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Who gets the house in a divorce?

Reasons to choose Wilson Browne

Getting divorced can, sadly, be a very difficult experience for many people.

In addition to the emotional stress involved in ending a long-term relationship (which may be especially acute if the couple have children), the partners’ assets (including money, investments, property, and possessions) need to be divided up in as fair a way as possible.

How is a property split in a divorce?

For many couples, the most valuable asset they own is likely to be their home. Decisions taken under great pressure in the midst of a divorce over what will happen to the property could have far-reaching consequences for the couple and their children.

There is no hard and fast rule about how a house is divided in a divorce in the UK. The law will always attempt to do what is fair and take into account a number of factors. While in some cases the home may be sold and the proceeds split 50-50, there may be reasons why one party should receive a greater share of the proceeds (or even the entire proceeds), or for any sale to be deferred until the children reach adulthood.

At Wilson Browne, we have a successful track record of advising people on all aspects of divorce – including how the house will be divided.

Disagreements over this issue can cause delays to the divorce process, leading to ill feeling and costly court hearings. Many people find it advisable, therefore, to make use of our knowledge and expertise as we help them to reach an amicable agreement with their partner.

We will look below at the factors which can determine who gets the house in a divorce in the UK.

What is meant by divorce?

Divorce or dissolution is the legal process that ends a marriage (including same-sex marriage) or civil partnership. It is rarely necessary for the couple to attend a court hearing.

Who can apply for a divorce?

Anyone who has been married for over a year can apply for a divorce, providing they or their partner has a specific connection to England or Wales. This applies even if the wedding took place abroad.

What are the grounds for applying for a divorce in the UK?

Recent legislation has simplified the process of applying for a divorce in an attempt to speed up the process and reduce the stress and acrimony which can occur.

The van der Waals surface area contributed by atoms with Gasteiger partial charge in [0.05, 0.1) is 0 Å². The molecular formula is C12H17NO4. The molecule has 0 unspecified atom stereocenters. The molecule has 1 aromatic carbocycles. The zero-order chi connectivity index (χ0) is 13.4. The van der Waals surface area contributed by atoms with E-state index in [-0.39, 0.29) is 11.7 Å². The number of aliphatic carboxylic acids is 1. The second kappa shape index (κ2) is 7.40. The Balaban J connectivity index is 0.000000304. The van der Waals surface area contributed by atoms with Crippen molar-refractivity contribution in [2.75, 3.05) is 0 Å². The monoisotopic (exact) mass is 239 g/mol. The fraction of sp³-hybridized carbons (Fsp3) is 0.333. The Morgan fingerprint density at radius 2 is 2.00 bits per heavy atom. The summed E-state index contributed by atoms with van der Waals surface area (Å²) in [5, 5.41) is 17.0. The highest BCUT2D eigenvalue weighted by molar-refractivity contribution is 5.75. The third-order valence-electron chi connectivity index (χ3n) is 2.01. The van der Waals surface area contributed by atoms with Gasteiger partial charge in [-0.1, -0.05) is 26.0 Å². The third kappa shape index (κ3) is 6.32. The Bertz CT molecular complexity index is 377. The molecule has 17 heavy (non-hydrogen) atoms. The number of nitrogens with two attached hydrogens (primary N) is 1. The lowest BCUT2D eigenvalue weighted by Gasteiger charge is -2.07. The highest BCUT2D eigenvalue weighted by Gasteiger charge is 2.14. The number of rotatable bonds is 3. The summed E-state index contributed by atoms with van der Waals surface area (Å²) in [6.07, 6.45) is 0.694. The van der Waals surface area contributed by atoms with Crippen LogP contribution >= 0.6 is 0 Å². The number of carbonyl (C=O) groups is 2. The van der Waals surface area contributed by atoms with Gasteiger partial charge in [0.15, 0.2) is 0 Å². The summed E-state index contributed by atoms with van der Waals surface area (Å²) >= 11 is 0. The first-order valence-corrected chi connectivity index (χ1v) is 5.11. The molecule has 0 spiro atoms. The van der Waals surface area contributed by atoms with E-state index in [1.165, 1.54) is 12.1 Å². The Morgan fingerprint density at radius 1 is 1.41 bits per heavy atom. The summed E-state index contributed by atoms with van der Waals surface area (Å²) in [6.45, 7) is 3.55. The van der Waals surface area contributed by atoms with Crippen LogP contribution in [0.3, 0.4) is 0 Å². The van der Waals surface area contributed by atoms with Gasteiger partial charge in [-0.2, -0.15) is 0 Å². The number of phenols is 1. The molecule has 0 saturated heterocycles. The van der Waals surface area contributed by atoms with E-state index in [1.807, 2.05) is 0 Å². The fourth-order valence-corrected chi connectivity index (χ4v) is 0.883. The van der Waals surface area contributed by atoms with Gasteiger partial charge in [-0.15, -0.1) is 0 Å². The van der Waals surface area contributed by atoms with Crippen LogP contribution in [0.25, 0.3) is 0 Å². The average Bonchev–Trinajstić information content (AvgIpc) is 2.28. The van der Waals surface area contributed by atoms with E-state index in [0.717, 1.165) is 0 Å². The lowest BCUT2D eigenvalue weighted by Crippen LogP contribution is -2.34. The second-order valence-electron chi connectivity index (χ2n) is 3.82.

The introduction of so-called ‘no-fault divorces’ means it is no longer necessary for either party to accuse the other of wrongdoing. Instead, either individual can simply state that the marriage has irretrievably broken down.

What is the financial settlement?

This is the agreement between a divorcing couple over how their assets will be divided up. It is advisable to begin discussions on the agreement as soon as divorce proceedings start as any dispute could cause a delay to the final order (decree absolute) being granted. The most significant asset that the couple have to reach agreement on is likely to be their house.

How is a house divided in a divorce in the UK?

It is preferable for the couple to reach an agreement over who gets the house without the need for a court hearing, as by doing so they are likely to reduce the stress and cost of the divorce.

The chances of reaching a fair and amicable resolution are likely to be greater if both parties are represented by solicitors, who can use their experience and expertise to offer advice and also make the couple aware of the factors the court would be likely to take into account should the case progress to a formal hearing.

It is also useful for the couple to use an online divorce asset split calculator to work out the total value of their total assets and explore ways of dividing them fairly.

Should the partners be unable to reach an initial agreement over their home, there is still an alternative to a court hearing – going to mediation.

What is mediation?

Mediation is a process which in recent years has become an increasingly common way for couples to resolves disagreements – including what will happen to their home.
Rather than the adversarial and public nature of a court hearing, the couple meet in private with a mediator (an expert in family law specially trained for the role) who guides them through discussions as they explore possible solutions to the areas of disagreement.

There are a number of benefits to the mediation process:

  • it is likely to be quicker, cheaper, and less stressful than going to court
  • it provides a safe, neutral, and confidential environment in which people may find it easier to find compromises
  • the sessions can be arranged around child-care and work commitments
  • it is usually less acrimonious than a court hearing, making it easier for the couple to co-operate in future should they have children or shared business interests

Mediation is often able to find solutions to areas of disagreement – including how the home will be divided.

Should this not be the case, however, it may be necessary for the issue to be settled by a court.

Is my partner entitled to half my house?

The court has great discretion when it comes to deciding how a couple’s assets (including their home) should be divided to achieve the fairest possible resolution. It has the power to order that the ownership of the property be transferred to one partner, or that it be sold and the proceeds split between the two in a proportion of the court’s choosing.

In addition, the court can instruct the couple on how money, investments, pensions, and possessions should be shared out after the divorce, as well as making orders for the ongoing payment of child or spousal maintenance.

What factors will influence a court’s decision over the home?

The likely views of the court will already have been explained to the pair by their solicitors and mediator to help guide their discussions.